And those numbers only increase when the team is based in a region with a higher cost of living, like Seattle or the Bay Area. If you have a bigger team, your costs are even bigger. So when the team is building the wrong thing, or don’t have something of value to build, it’s not just lost time. There’s a significant cost. (Never mind the opportunity cost, since what you’re building should be more valuable than just what it costs to build.)
The number one thing that determines the return on your investment is having the right detail at the right time in your backlog and being aligned around what it is and what it means. Good value represented in your backlog makes it most likely you’re going to get something valuable out the other end. If your backlog is not in good shape, you can have $100,000 worth of investment going in the wrong direction, floundering, or reworking things the team misunderstood and did wrong.
The #1 Skill That Creates Good Backlogs
Good backlog refinement does three things:
- It reliably gets the right things at the right places in the backlog, especially the most important things at the top.
- It always has just enough detail at the right time. So neither too much too early, which causes churn, nor too little too late, which causes scrambling and rework when you try to plan.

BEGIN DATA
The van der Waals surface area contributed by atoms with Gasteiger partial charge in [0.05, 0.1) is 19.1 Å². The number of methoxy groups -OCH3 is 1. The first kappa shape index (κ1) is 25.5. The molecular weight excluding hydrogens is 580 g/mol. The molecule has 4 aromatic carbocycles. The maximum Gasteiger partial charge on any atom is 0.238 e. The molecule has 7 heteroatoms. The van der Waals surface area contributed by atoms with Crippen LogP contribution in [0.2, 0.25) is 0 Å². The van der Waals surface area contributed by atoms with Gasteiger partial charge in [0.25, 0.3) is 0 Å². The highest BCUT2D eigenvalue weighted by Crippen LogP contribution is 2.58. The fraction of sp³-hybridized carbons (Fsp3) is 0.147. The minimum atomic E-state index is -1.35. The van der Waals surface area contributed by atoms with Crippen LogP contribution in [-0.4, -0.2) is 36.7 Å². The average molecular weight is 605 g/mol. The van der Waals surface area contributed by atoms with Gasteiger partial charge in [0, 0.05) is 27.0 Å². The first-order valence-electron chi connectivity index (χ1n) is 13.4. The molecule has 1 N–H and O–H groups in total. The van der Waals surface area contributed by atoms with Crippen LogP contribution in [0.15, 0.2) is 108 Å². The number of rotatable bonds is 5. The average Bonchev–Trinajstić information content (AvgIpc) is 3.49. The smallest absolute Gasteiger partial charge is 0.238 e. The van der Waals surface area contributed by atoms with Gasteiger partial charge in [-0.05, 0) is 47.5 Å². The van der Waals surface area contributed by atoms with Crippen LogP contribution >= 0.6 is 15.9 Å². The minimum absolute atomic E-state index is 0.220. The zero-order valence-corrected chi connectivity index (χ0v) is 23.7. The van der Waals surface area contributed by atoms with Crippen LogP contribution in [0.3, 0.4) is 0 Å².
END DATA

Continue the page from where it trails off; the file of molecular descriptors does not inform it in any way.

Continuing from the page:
- It creates alignment among everybody involved so everyone knows how to contribute and build the right thing and go in the same direction.
Get this right, and that expensive team knows where to focus and produces positive results sprint after sprint.
One skill makes this outcome more likely: breaking down big ideas into smaller slices that provide meaningful value, learning, and risk mitigation as you go. But product professionals everywhere struggle with this.
Over 15 years ago, Richard discovered a set of patterns for splitting user stories that worked for his team. He thought it might be helpful to some other teams, too, so he wrote the article “Patterns for Splitting User Stories.” A few years later, he published a “How to Split a User Story” flowchart as a cheat sheet for the patterns.
The response was overwhelming. Today, over 2 million story splitting posters have been downloaded, and it has been translated into 13 languages.
Fortunately, story splitting is a skill where you can go from zero to fluent after a few hours of deliberate practice. There’s almost no other skill we use in work that can produce such results so fast.
A New Course from Humanizing Work
We’ve spent the better part of the year designing and producing a new course, and we’re excited to announce its release today. Introducing 80/20 Product Backlog Refinement, a self-paced course that shares a set of proven techniques for finding the high-value, high-learning slices to maximize impact and minimize risk.